Now is your chance to get access to awesome. Tickets to the game are on sale at NFL.com/ProBowlOnSale and start at just $45. Fans in attendance can watch and cheer on the Pro Bowl players as they enter the stadium on the Pro Bowl Red Carpet, bringing them closer than ever to the NFL's all-stars. Concession deals and "Kid Zone" activities will be available inside the stadium. Additionally, fans will be able to enjoy post-game fireworks to conclude the celebration.
Running back Terrell Davis was selected in the sixth round of the 1995 NFL Draft by the Denver Broncos out of the University of Georgia. As a rookie in 1995, he rushed for more than 1,100 yards and had a career-high 49 receptions. The following season, the San Diego native was named Offensive Player of the Year after rushing for 1,538 yards and 13 touchdowns and would later become just the fourth player in league history to rush for more than 2,000 yards (2,008) in a single season in 1998. Davis helped the Denver Broncos capture back-to-back Super Bowl titles in 1997 and 1998, and earned MVP honors in Super Bowl XXXII after rushing for 157 yards and three touchdowns against the Green Bay Packers. A three-time All-Pro selection, Davis was named to the NFL’s All-Decade Team of the 1990s and was inducted to the Pro Football Hall of Fame in 2017.
Cornerback Darrell Green was selected in the first round of the 1983 NFL Draft by the Washington Redskins. During his 20-year NFL career, Green recorded an interception in 19 consecutive seasons – the longest such streak in league history. In total, Green had 54 interceptions and six touchdowns, while averaging nearly 12 yards per punt return. The Houston native appeared in four NFC Championship Games and three Super Bowls, including victories in Super Bowls XXII and XXVI. He earned All-Pro honors in 1986, 1987, 1990 and 1991, was voted to seven Pro Bowls and was named to the NFL’s All-Decade Team of the 1990s. In 1996, he was named the NFL Man of the Year. In October of 2015, Darrell Green was named the fastest player in the NFL on NFL’s Top 10 Fastest Players, which aired on NFL Network. Green was inducted into the Pro Football Hall of Fame in 2008.
Defensive lineman Bruce Smith was selected by the Buffalo Bills with the first overall pick in the 1985 NFL Draft. During his 19-year NFL career, Smith recorded 200 sacks – the most of any player since the individual sack became an official statistic in 1982 – and had at least 10 sacks in 13 seasons – also the most since 1982. Smith, an 11-time Pro Bowler, also accumulated 78 more tackles than any other defensive lineman in league history. Smith was named the AFC Defensive Rookie of the Year in 1985 and would go on to be named the NFL Defensive Player of the Year in 1990 and 1996, while being named AFC Defensive Player of the Year in 1987, 1988, 1990 and 1996. He earned first-team All-Pro honors nine times and was named to the NFL’s All-Decade Teams of the 1980s and 1990s. Smith was inducted into the Pro Football Hall of Fame in 2009.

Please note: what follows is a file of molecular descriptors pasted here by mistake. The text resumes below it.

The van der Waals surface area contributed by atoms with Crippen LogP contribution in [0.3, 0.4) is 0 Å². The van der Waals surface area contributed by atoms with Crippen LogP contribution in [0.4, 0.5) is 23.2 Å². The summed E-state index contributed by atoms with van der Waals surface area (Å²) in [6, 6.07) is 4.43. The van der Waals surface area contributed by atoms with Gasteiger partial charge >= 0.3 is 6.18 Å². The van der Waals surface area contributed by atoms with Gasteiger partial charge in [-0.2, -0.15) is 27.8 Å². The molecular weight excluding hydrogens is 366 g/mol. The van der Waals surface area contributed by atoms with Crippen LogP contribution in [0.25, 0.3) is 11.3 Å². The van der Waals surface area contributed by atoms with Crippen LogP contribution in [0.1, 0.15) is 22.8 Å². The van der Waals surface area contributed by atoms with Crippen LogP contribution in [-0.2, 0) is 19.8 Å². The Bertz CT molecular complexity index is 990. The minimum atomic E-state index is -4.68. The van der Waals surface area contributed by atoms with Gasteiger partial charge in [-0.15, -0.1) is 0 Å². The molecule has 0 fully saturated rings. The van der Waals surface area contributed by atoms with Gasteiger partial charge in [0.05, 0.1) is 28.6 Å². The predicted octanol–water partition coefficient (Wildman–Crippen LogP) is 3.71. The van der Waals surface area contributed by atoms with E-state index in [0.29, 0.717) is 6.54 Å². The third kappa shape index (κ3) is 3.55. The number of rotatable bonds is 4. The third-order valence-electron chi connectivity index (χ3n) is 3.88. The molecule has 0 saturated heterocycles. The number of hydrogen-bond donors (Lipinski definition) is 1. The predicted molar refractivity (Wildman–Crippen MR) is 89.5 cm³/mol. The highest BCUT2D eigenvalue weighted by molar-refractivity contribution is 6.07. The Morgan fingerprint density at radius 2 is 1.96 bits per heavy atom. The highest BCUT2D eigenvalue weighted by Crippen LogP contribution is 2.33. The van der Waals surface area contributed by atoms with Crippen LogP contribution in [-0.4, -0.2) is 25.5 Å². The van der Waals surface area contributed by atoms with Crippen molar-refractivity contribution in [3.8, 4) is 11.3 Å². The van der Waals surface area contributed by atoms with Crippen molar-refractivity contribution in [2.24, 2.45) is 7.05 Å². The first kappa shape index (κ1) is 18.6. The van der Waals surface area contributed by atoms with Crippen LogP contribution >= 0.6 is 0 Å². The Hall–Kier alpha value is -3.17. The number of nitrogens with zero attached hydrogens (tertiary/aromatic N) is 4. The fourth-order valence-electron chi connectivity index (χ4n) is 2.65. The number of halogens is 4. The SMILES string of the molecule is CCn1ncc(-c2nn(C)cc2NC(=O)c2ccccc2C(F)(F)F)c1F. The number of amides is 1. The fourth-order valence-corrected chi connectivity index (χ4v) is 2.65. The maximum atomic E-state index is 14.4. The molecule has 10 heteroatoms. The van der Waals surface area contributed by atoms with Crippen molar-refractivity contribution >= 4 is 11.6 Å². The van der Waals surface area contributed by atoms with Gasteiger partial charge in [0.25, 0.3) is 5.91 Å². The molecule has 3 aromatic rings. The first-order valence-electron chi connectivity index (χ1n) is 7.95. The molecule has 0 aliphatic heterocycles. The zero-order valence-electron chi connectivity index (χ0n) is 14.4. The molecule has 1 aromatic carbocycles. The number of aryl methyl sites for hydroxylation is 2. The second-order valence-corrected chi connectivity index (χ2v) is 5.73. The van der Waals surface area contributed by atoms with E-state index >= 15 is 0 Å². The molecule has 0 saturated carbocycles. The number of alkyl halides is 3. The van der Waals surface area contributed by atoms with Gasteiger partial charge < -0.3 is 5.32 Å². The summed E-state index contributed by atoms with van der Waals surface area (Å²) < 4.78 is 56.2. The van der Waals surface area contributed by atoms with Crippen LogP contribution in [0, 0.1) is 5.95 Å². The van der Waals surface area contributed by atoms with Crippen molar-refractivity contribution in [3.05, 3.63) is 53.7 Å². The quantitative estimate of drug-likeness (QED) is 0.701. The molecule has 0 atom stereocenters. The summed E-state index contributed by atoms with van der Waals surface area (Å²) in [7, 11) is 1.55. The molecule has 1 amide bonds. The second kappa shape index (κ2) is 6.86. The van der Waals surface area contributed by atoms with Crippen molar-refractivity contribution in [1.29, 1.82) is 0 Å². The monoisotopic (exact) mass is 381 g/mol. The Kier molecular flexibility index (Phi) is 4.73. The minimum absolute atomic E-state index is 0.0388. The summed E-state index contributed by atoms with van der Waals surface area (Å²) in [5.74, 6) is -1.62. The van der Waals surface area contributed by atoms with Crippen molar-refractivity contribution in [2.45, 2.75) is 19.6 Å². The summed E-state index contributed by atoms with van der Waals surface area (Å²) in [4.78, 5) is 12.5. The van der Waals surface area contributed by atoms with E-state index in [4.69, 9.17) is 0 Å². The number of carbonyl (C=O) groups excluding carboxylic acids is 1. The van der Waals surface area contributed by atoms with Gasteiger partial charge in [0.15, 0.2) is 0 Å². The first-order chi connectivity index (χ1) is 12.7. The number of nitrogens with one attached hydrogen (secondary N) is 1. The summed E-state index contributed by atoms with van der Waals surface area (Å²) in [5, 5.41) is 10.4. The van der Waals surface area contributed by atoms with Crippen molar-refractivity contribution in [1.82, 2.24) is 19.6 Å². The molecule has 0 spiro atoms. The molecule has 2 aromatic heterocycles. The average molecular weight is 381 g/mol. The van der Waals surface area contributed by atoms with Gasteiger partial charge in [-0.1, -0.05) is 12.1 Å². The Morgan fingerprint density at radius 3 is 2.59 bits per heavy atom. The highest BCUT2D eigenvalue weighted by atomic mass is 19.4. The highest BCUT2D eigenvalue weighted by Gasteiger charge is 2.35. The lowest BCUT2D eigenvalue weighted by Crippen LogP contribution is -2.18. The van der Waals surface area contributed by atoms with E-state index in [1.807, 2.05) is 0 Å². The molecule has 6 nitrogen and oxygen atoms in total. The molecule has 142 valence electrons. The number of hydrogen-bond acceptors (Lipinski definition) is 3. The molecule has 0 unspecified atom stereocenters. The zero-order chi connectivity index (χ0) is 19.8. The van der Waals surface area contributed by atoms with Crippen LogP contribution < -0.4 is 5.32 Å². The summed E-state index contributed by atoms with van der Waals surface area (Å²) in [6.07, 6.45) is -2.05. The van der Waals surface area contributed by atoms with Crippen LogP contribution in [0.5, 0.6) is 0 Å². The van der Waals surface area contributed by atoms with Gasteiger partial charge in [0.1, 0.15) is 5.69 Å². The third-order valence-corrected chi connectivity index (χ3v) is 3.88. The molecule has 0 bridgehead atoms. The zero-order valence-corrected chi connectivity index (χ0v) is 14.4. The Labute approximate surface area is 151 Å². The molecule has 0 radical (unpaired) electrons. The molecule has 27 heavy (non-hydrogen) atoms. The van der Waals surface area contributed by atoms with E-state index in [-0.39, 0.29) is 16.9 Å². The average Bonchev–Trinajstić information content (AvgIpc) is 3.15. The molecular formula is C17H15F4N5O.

Quarterback Michael Vick was selected with the first overall pick by the Atlanta Falcons in the 2001 NFL Draft. Vick would become Atlanta’s starting quarterback in 2002, leading the Falcons to a playoff berth with nearly 3,000 passing yards and more than 750 rushing yards. Two seasons later, Vick led Atlanta to an 11-5 record and an appearance in the NFC Championship Game against Philadelphia. In 2006, the Newport News, Va. native became the first quarterback in NFL history to rush for more than 1,000 yards in a single season when he had 1,039 rushing yards. Vick set career highs with 21 passing touchdowns and nine rushing touchdowns in 2010, leading the Philadelphia Eagles to a playoff berth. During his 13-year NFL career, Vick was named to four Pro Bowls and became the only quarterback to have at least 20,000 career passing yards (22,464) and 5,000 rushing yards (6,109) in NFL history.
For the fourth consecutive year, Pro Bowl Week festivities will take place at ESPN Wide World of Sports Complex at Walt Disney World Resort and across the Orlando area, bringing free experiences and activities to fans as well as an extraordinary number of events focused on commemorating all levels of football – from youth to high school to the NFL's best. Some of the Pro Bowl Week events include: Pro Bowl Practices, Pro Bowl Skills Showdown, NFL FLAG Championships and Pro Bowl Experience.
Additionally, NFL Pro Bowl players will give back to the local Orlando community by participating in the Pro Bowl Community Huddle as part of the NFL Huddle for 100. To learn more about Huddle for 100 and how to get involved, visit www.nfl.com/100/huddlefor100.